As illustrated in FIG. 2, the machine 10 may include a hydraulic circuit or system 50 having a plurality of fluid components that cooperate to selectively direct pressurized hydraulic fluid into and out of one or more hydraulic actuators to perform a task. For example, in the embodiment shown in FIG. 2, the hydraulic system 50 selectively directs pressurized hydraulic fluid into and out of the hydraulic cylinders 30 to move the boom 22. The hydraulic system 50 may include a tank 52, a pump 54, a cylinder control valve assembly 60, and an energy recovery system 70. The hydraulic system 50 may also include other hydraulic actuators of the machine 10.

The tank 52 may include a source of low-pressure hydraulic fluid, such as, for example, a fluid reservoir. The fluid may include a dedicated hydraulic oil, an engine lubrication oil, a transmission lubrication oil, and/or other suitable working fluid. The hydraulic system 50 may selectively draw fluid from and return fluid to the tank 52 during operation of the implement system 12. Although only a single tank 52 is shown, it is also contemplated that the hydraulic system 50 may be in fluid communication with multiple, separate fluid tanks.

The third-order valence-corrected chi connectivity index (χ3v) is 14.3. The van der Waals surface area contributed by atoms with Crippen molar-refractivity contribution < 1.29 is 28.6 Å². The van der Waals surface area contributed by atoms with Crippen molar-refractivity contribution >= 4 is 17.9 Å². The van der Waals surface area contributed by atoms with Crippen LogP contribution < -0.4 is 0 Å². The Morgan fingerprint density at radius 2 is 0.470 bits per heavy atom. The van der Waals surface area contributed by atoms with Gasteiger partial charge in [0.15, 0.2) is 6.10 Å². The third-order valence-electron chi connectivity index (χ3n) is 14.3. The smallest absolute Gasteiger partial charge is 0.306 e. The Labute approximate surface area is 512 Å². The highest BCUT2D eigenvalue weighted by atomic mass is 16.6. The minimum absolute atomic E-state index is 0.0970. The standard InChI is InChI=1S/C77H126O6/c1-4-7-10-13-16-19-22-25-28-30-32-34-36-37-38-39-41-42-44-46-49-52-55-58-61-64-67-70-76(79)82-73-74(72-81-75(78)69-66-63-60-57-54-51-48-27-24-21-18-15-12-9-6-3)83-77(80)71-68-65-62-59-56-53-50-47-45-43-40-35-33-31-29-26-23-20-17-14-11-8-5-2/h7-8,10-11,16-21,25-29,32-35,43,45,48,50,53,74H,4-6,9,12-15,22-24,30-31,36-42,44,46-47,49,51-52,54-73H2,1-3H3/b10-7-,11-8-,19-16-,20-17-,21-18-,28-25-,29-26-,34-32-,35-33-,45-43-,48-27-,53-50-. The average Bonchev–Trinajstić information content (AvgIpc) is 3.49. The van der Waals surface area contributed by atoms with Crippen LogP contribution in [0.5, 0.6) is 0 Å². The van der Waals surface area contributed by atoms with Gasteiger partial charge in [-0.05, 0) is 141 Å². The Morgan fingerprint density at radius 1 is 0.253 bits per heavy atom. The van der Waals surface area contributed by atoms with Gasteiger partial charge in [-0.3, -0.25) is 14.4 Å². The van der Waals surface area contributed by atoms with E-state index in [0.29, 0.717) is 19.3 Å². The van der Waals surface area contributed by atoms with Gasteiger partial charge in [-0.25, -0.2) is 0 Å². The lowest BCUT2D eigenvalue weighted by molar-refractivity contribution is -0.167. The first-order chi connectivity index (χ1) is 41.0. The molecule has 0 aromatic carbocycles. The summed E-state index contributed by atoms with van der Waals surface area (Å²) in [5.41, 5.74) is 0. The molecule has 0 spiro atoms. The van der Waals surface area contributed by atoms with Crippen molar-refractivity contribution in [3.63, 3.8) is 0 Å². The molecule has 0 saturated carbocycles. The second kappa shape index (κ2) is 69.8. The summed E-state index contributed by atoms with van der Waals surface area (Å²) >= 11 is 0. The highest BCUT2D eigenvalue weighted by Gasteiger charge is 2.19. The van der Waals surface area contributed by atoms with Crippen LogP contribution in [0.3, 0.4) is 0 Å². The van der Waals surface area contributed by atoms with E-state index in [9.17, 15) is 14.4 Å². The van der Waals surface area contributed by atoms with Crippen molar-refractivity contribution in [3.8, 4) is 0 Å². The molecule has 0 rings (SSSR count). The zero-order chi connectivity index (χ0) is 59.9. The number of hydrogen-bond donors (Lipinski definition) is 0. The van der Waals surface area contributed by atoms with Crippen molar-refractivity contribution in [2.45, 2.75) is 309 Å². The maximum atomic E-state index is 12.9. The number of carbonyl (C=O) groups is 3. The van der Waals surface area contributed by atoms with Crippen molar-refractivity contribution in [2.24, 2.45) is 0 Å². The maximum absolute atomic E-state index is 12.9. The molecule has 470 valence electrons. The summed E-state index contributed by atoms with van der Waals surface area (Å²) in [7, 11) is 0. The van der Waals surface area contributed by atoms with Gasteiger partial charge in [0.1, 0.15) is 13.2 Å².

The pump 54 may be configured to produce a flow of pressurized hydraulic fluid, and may include, for example, a piston pump, gear pump, vane pump, or gerotor pump. The pump 54 may have a variable displacement capacity, or, in the alternative, a fixed capacity for supplying the flow. The pump 54 may include a pump inlet 56 and a pump outlet 58. The pump inlet 56 may be connected to the tank 52 by a fluid line. In operation, the pump 54 may draw hydraulic fluid from the tank 52 at ambient or low pressure, and may convert mechanical energy or power to hydraulic energy or power by pressurizing the hydraulic fluid. The pressurized hydraulic fluid flow may exit through the pump outlet 58.